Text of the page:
I have just finished reading Robert Reich’s new book Saving Capitalism For The Many, Not The Few.
I have come to a set of expectations for books of this type. The really good ones do a great job of identifying a problem, providing new ways to analyze the problem, and new ways to explain the problem clearly for the rest of us to understand. This book does all that, so I rate it really good.
These books always have a small part at the end that tell us what to do about the problem. These are universally the weakest part of the books. Most of the books do tell you what needs to be changed, which of course is pretty obvious from the excellent description of the problem. No book that I have read so far tells you any practical way to bring about the change.
Robert Reich’s book goes farther than many books because he doesn’t just tell us that people have to act differently from the way they have ever acted before. He does go through some specific rules of the market that need to change, and he does describe some ways of reorganizing the meaning of basic economic entities such as corporations. What he cannot do, and therefore does not do, is to explain how we wrest power from those who now wield it in such a way that we can never seriously contemplate how to make the changes that he says we need.
The robots of the future, along with other breakthrough technologies, will not exactly take away “common property” for which citizens deserve to be indemnified. But they will take away good good jobs that are already dwindling in number and replace opportunities already growing scarce. They will, in short, supplant the middle class that has been the centerpiece of our economy and society that is already shrinking. New market rules that cause wealth eventually to revert to the public domain rather than compound for future generations that had nothing to do with creating it, and be used instead to finance a minimum guaranteed income for all citizens, is one way to go.
This and some other ideas he discusses are starting to be tried in some places around the world, so it is not as if they are completely outside of the realm of possibility. I should give Reich more credit for bringing these ideas to the fore in a book that may be more widely read than other sources that discuss these ideas.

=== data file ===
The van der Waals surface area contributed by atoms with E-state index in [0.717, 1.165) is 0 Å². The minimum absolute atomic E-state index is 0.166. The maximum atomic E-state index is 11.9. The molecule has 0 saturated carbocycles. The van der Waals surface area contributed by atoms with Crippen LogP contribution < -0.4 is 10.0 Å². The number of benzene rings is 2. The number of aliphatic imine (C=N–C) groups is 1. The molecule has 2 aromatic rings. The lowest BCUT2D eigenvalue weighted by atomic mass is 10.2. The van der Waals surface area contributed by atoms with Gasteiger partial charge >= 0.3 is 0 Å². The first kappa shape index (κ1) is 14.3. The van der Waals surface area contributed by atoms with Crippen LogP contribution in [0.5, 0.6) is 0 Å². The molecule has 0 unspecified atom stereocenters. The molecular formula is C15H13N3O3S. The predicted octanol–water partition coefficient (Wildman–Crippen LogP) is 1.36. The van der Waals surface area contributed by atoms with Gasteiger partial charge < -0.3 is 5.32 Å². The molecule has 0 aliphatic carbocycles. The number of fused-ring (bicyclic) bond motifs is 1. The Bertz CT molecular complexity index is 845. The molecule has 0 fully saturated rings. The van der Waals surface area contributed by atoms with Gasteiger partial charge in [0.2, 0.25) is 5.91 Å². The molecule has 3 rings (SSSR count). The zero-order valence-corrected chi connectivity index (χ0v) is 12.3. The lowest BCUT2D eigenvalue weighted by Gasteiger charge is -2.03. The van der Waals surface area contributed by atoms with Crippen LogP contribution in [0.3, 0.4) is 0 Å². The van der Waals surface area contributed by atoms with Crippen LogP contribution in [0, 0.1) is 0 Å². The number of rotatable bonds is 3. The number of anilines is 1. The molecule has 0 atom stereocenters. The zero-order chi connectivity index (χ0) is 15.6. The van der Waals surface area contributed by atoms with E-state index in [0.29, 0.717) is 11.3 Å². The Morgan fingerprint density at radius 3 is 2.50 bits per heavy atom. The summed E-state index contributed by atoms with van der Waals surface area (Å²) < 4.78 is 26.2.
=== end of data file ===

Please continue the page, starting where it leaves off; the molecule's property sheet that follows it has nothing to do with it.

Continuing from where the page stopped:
What strikes me is that there is a transition step that I think is more easily made, and I do not see even mentioned. The idea has been described and thoroughly researched by Franco Modigliani and Arun Muralidhar as described in several posts on this blog, but even they shied away from the deeper implications of their proposals. Possibly they downplayed these implications for fear that it would be too upsetting to the 0.01% if they were to understand what the implicatons were.
I am talking about changing the Social Security Trust Fund investment rules so that the trust fund could actually buy shares of corporations. The premise is that the trust found would have far better returns than the Treasury bonds they must buy now. With better returns, the trust fund could both do with less money being taken in from taxes, and it could safely pay higher benefits. This is the surface meaning of this idea.
The deeper implication is that an arm of our government, The Social Security Trust Fund, would own a very large part of the private corporations, given the size of the trust fund. Rather than be passive investors, the trust fund could be active in demanding that corporations pay more attention to the needs of the whole society. The trust fund as a major shareholder would do that because the trust fund has that basic responsibility to society as a whole. This is unlike private investors who have only their own best interests at heart.
Moreover, the fact that the Social Security Trust Fund was growing because of the growth of corporations would in itself be a sharing of the benefits of increasing productivity which sharing is not going on now.
This idea of starting to invest the trust fund in corporate shares is something that could start small, and grow over time. The transition could be so gradual, that people would hardly notice the impact until it had grown substantially. It would also have the benefit of changing its course if unforeseen side-effects started to appear.
As the size of the investment grew, the incentives for corporations would change. The income inequality between top executives and average workers would start to get controlled in a way that no group of small investors can cause. The funding by corporations of buying elections and elected officials to rig the system for their benefit could be brought under control. This change in wealth and income distribution, and diminishing of political power and influence would make it easier to make Reich’s more far reaching changes possible.
If the public understood these changes this way, they might be far more apt to strongly support them. Of course the people with the power now would also understand, and they would fight these ideas more fiercely. It is then a question of whether or not the power of an idea could overcome the power of the money. I think history shows that sometimes this can happen.